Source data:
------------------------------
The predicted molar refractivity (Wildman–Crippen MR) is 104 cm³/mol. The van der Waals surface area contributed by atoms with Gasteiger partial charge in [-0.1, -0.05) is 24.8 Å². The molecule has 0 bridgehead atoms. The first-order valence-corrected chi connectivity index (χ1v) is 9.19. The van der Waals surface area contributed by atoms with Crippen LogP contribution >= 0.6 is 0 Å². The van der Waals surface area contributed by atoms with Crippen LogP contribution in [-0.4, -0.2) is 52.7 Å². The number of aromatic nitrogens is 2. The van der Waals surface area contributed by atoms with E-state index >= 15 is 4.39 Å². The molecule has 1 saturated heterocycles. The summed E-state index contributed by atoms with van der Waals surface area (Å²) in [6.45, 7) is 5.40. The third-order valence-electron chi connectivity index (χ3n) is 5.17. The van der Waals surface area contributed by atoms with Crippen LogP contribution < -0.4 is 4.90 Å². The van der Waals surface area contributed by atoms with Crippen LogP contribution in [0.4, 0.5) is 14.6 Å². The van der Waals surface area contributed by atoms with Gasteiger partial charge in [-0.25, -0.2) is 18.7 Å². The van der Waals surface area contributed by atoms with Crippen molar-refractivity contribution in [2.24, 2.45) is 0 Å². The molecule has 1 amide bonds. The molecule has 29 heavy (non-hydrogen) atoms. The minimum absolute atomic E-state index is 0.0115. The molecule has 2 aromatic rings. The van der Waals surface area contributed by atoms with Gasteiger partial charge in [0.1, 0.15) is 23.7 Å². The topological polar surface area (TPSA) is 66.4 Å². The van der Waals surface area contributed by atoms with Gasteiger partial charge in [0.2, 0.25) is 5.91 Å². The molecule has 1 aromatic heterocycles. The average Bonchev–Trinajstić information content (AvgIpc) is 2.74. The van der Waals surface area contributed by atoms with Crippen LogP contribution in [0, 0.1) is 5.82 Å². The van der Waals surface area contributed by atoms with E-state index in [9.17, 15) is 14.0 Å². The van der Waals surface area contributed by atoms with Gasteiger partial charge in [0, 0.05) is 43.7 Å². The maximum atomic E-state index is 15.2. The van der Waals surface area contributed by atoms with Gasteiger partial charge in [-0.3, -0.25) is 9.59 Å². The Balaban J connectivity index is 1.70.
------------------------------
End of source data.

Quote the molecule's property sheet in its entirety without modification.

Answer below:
The predicted molar refractivity (Wildman–Crippen MR) is 104 cm³/mol. The van der Waals surface area contributed by atoms with Gasteiger partial charge in [-0.1, -0.05) is 24.8 Å². The molecule has 0 bridgehead atoms. The first-order valence-corrected chi connectivity index (χ1v) is 9.19. The van der Waals surface area contributed by atoms with Crippen LogP contribution >= 0.6 is 0 Å². The van der Waals surface area contributed by atoms with Crippen LogP contribution in [-0.4, -0.2) is 52.7 Å². The number of aromatic nitrogens is 2. The van der Waals surface area contributed by atoms with E-state index >= 15 is 4.39 Å². The molecule has 1 saturated heterocycles. The summed E-state index contributed by atoms with van der Waals surface area (Å²) in [6.45, 7) is 5.40. The third-order valence-electron chi connectivity index (χ3n) is 5.17. The van der Waals surface area contributed by atoms with Crippen LogP contribution < -0.4 is 4.90 Å². The van der Waals surface area contributed by atoms with Crippen LogP contribution in [0.4, 0.5) is 14.6 Å². The van der Waals surface area contributed by atoms with Gasteiger partial charge in [-0.25, -0.2) is 18.7 Å². The van der Waals surface area contributed by atoms with Crippen molar-refractivity contribution in [2.24, 2.45) is 0 Å². The molecule has 1 amide bonds. The molecule has 29 heavy (non-hydrogen) atoms. The minimum absolute atomic E-state index is 0.0115. The molecule has 2 aromatic rings. The van der Waals surface area contributed by atoms with Gasteiger partial charge in [0.1, 0.15) is 23.7 Å². The topological polar surface area (TPSA) is 66.4 Å². The van der Waals surface area contributed by atoms with Gasteiger partial charge in [0.2, 0.25) is 5.91 Å². The molecule has 1 aromatic heterocycles. The average Bonchev–Trinajstić information content (AvgIpc) is 2.74. The van der Waals surface area contributed by atoms with Crippen LogP contribution in [0, 0.1) is 5.82 Å². The van der Waals surface area contributed by atoms with E-state index in [9.17, 15) is 14.0 Å². The van der Waals surface area contributed by atoms with Gasteiger partial charge in [0, 0.05) is 43.7 Å². The maximum atomic E-state index is 15.2. The van der Waals surface area contributed by atoms with Gasteiger partial charge in [-0.3, -0.25) is 9.59 Å². The Balaban J connectivity index is 1.70.